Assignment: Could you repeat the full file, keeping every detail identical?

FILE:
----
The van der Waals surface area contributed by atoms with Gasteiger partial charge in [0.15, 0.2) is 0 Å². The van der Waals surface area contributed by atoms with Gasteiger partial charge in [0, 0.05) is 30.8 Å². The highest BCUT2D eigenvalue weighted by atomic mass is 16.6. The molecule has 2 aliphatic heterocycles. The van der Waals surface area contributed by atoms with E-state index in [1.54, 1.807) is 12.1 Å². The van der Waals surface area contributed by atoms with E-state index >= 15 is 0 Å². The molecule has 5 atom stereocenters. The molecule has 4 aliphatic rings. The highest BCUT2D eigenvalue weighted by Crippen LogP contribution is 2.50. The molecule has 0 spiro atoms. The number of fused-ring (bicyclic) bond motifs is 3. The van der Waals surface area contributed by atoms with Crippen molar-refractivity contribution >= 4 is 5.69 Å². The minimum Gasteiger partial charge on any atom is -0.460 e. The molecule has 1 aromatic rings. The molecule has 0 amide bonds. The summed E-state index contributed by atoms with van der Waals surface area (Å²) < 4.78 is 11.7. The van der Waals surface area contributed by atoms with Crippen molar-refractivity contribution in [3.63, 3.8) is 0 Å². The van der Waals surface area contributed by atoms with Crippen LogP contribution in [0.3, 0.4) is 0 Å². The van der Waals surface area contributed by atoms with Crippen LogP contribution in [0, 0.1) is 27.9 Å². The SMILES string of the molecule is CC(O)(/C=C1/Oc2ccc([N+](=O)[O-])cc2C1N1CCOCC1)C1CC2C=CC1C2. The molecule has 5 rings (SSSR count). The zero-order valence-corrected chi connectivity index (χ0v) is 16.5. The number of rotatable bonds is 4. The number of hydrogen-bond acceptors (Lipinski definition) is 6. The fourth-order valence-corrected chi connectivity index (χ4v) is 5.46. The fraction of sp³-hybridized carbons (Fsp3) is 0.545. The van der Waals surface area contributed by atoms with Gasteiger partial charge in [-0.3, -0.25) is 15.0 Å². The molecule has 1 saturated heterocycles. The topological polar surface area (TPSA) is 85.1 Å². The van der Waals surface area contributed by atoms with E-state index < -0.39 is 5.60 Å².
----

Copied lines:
The van der Waals surface area contributed by atoms with Gasteiger partial charge in [0.15, 0.2) is 0 Å². The van der Waals surface area contributed by atoms with Gasteiger partial charge in [0, 0.05) is 30.8 Å². The highest BCUT2D eigenvalue weighted by atomic mass is 16.6. The molecule has 2 aliphatic heterocycles. The van der Waals surface area contributed by atoms with E-state index in [1.54, 1.807) is 12.1 Å². The van der Waals surface area contributed by atoms with E-state index >= 15 is 0 Å². The molecule has 5 atom stereocenters. The molecule has 4 aliphatic rings. The highest BCUT2D eigenvalue weighted by Crippen LogP contribution is 2.50. The molecule has 0 spiro atoms. The number of fused-ring (bicyclic) bond motifs is 3. The van der Waals surface area contributed by atoms with Crippen molar-refractivity contribution >= 4 is 5.69 Å². The minimum Gasteiger partial charge on any atom is -0.460 e. The molecule has 1 aromatic rings. The molecule has 0 amide bonds. The summed E-state index contributed by atoms with van der Waals surface area (Å²) < 4.78 is 11.7. The van der Waals surface area contributed by atoms with Crippen molar-refractivity contribution in [3.63, 3.8) is 0 Å². The van der Waals surface area contributed by atoms with Crippen LogP contribution in [0.3, 0.4) is 0 Å². The van der Waals surface area contributed by atoms with Crippen LogP contribution in [0, 0.1) is 27.9 Å². The SMILES string of the molecule is CC(O)(/C=C1/Oc2ccc([N+](=O)[O-])cc2C1N1CCOCC1)C1CC2C=CC1C2. The molecule has 5 rings (SSSR count). The zero-order valence-corrected chi connectivity index (χ0v) is 16.5. The number of rotatable bonds is 4. The number of hydrogen-bond acceptors (Lipinski definition) is 6. The fourth-order valence-corrected chi connectivity index (χ4v) is 5.46. The fraction of sp³-hybridized carbons (Fsp3) is 0.545. The van der Waals surface area contributed by atoms with Gasteiger partial charge in [-0.3, -0.25) is 15.0 Å². The molecule has 1 saturated heterocycles. The topological polar surface area (TPSA) is 85.1 Å². The van der Waals surface area contributed by atoms with E-state index < -0.39 is 5.60 Å².